Repair, rebalance and reform
One must undergo a process of “self-reformation” and a major rehabilitation of habits and behaviors toward becoming stronger both emotionally and financially in the end
REPAIR, Rebalance and Reform.These were among the key talking points by Christine Lagarde in this month’s annual IMF meeting. Although this guidance was made to aid global policy-makers in crafting a road map for a sustainable global recovery, I think as managers of our own personal finances it is also imperative that we try to apply such directives to ensure that we prevent if not recover from our own little financial crisis.
Just recently, I was approached by a married couple who needed help in creating a comprehensive financial plan. The couple were small-and-medium entrepreneurs that operated a small chain of wellness establishments, an auto shop and a clothing/apparel franchise in the Angeles, Pampanga, area. The couple recently experienced a significant strain in their cash flows as a result of increasing debt payments from both individuals and banks, and weak sales turnover. As a consequence of these ongoing circumstances, the couple was forced to return its clothing/apparel franchise back to the franchiser resulting in a 100-percent loss in their equity on that business. Now the couple is left with ailing cash-deficient businesses with minimal potential to repay debt with realized net losses for the past two years.
The couple has resorted to looking for an additional source of income and use of their retirement savings to cover any deficiencies on their debt payments. High amounts of debt were incurred because the couple took a risk of borrowing equity to fund their businesses and given challenging times, weak sales brought challenges in their financial management.
Upon hearing the couple’s unique financial situation, I realized that they were fighting two enemies from the flank —debt on one side and weak sales on the other. So to help the couple in finding solutions to their financial challenges, I recommended three major initiatives that were needed to reduce debt, revive their existing businesses and minimize possibility of future financial difficulties from happening again.
Consolidate finances to reduce debt (Repair). The main priority of the couple is to reduce debt. Maintaining a huge amount of debt in our balance sheets is a drag. This is because interest payments are fixed expenses; thus coupled with falling sales, it will definitely strain cash flows. One avenue that the couple can casino online explore is to consolidate and restructure their debt. Interest rates have settled to all-time lows hence will provide the couple with more breathing room to free up cash, maneuver their finances and pay off debt.
Cut expenses at acceptable levels (Rebalance). Like the recommended solutions proposed by economists and the like to solve the ongoing sovereign- debt crisis in Europe and a prolonged slow down in the global recovery, I also recommended to the couple to cut spending. Like in advance countries, austerity is the way to go. In difficult times, unnecessary billings must be cut, thus rebalancing cash to fund more productive parts of the business.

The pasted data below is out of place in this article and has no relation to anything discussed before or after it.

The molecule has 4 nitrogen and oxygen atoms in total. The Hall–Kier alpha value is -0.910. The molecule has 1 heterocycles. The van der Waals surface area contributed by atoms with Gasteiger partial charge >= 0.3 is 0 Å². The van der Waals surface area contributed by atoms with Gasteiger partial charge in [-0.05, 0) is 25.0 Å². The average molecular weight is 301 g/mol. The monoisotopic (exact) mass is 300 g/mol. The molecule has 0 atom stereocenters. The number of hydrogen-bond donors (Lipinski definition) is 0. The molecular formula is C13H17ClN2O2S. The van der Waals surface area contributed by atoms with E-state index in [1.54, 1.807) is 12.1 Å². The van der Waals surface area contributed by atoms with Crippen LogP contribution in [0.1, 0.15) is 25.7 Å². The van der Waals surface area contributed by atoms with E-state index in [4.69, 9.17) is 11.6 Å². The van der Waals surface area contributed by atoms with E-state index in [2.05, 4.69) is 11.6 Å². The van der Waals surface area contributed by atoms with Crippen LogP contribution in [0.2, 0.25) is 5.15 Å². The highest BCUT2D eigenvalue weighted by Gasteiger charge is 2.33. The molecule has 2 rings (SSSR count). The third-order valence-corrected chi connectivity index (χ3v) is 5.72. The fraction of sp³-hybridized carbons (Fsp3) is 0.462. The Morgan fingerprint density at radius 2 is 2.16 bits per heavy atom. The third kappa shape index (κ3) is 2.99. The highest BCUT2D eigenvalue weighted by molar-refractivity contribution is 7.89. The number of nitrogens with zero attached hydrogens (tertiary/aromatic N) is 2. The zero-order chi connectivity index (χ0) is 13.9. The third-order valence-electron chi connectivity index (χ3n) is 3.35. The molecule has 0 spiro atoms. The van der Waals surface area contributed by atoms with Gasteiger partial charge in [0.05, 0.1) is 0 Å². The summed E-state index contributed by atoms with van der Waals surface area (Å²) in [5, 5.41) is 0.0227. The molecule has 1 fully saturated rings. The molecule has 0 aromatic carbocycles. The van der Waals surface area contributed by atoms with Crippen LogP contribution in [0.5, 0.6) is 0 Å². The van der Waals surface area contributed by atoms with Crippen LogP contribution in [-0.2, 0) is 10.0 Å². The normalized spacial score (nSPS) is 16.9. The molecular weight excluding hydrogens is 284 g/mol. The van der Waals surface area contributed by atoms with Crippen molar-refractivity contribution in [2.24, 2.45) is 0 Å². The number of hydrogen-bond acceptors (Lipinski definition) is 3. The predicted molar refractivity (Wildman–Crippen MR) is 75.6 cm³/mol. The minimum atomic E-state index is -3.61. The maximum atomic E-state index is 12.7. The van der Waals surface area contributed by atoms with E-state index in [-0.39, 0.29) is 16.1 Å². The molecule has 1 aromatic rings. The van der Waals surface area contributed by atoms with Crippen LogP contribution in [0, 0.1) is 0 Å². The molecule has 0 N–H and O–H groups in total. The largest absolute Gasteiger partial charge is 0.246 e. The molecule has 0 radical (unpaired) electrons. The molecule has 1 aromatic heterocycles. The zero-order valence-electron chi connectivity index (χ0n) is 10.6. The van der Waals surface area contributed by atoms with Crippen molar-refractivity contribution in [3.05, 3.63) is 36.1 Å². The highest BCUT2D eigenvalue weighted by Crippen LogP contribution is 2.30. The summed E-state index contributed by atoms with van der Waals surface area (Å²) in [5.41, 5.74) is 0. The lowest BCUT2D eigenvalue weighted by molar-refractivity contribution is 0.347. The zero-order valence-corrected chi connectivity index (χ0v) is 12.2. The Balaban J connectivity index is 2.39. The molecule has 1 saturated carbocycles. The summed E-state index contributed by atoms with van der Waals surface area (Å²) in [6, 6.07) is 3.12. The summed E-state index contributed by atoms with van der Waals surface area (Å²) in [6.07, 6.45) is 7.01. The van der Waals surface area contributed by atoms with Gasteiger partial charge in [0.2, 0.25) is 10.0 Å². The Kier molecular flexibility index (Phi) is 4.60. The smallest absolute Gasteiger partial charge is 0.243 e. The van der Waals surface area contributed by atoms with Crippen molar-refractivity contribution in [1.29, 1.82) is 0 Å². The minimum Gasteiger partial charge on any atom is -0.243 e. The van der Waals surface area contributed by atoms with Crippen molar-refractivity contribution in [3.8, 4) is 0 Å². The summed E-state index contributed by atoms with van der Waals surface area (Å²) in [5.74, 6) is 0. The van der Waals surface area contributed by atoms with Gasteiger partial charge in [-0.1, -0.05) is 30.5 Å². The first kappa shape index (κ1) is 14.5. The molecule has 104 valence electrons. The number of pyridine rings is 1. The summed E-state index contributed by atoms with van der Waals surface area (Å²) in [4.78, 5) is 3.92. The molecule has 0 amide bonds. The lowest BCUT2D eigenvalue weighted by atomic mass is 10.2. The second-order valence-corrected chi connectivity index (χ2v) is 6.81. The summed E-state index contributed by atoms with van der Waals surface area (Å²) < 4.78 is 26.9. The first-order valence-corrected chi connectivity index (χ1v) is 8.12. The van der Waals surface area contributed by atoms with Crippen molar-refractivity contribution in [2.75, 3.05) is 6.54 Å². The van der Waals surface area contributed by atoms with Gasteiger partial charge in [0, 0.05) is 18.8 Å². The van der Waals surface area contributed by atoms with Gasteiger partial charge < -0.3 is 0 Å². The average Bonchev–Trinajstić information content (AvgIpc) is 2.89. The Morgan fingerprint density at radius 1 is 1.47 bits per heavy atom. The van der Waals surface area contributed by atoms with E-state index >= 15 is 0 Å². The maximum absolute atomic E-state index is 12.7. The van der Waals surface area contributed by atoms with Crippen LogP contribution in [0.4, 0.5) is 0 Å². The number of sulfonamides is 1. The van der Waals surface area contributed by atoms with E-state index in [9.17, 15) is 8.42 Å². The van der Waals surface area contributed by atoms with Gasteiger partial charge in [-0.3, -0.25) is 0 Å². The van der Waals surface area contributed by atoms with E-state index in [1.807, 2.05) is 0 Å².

Additionally, the couple can also learn from big corporations on how to manage their expenses. For example, despite weak demand in the first quarter of 2011, the combined core profits of publicly listed firms in the first half of 2011 registered a higher-than-expected 22.6-percent growth as a result of significant cost savings made by firms from lower fuel costs and lower electricity expenses through the use of schemes such as time-of-use. Another initiative made by firms to manage expenses was to lock in on low rates. Hence, cost-saving initiatives enabled firms to minimize drag.
Establish Chinese walls (Reform). Chinese walls are hypothetical “barriers” used by financial firms to avoid any conflicts of interest that may arise from their operations in various businesses. One of the main reasons the financial crisis of the 2000s have severely affected the real economy is because of the failure of banks and financial institutions to bifurcate or establish Chinese walls to separate the deposit taking arm from its investing arm. Hence, banks were not able to isolate the risk that was evidently transferred to depositors. Thus, entrepreneurs must also try to erect “walls” to separate personal from business finances. Hence, all transactions made by the business with its stakeholders must be done on an arm’s length basis. Cash withdrawals made by business owners must be considered as loans with interest. Chinese walls may actually force small business owners to reform their thinking and instill in them a risk- based attitude separating personal activities from that of their businesses.
In hindsight and given the recent guidance of the current IMF chief, I might have given a sound advice to my client. I think that financial crisis is to some extent self-inflicted and a result of faulty attitudes and practices. Hence to get out of a crisis, one must undergo a process of “self-reformation” and a major rehabilitation of habits and behaviors toward becoming stronger both emotionally and financially in the end.
JR Maniego is a Registered Financial Planner of RFP Philippines. He is currently the Investment Manager at a leading bank in the Philippines.
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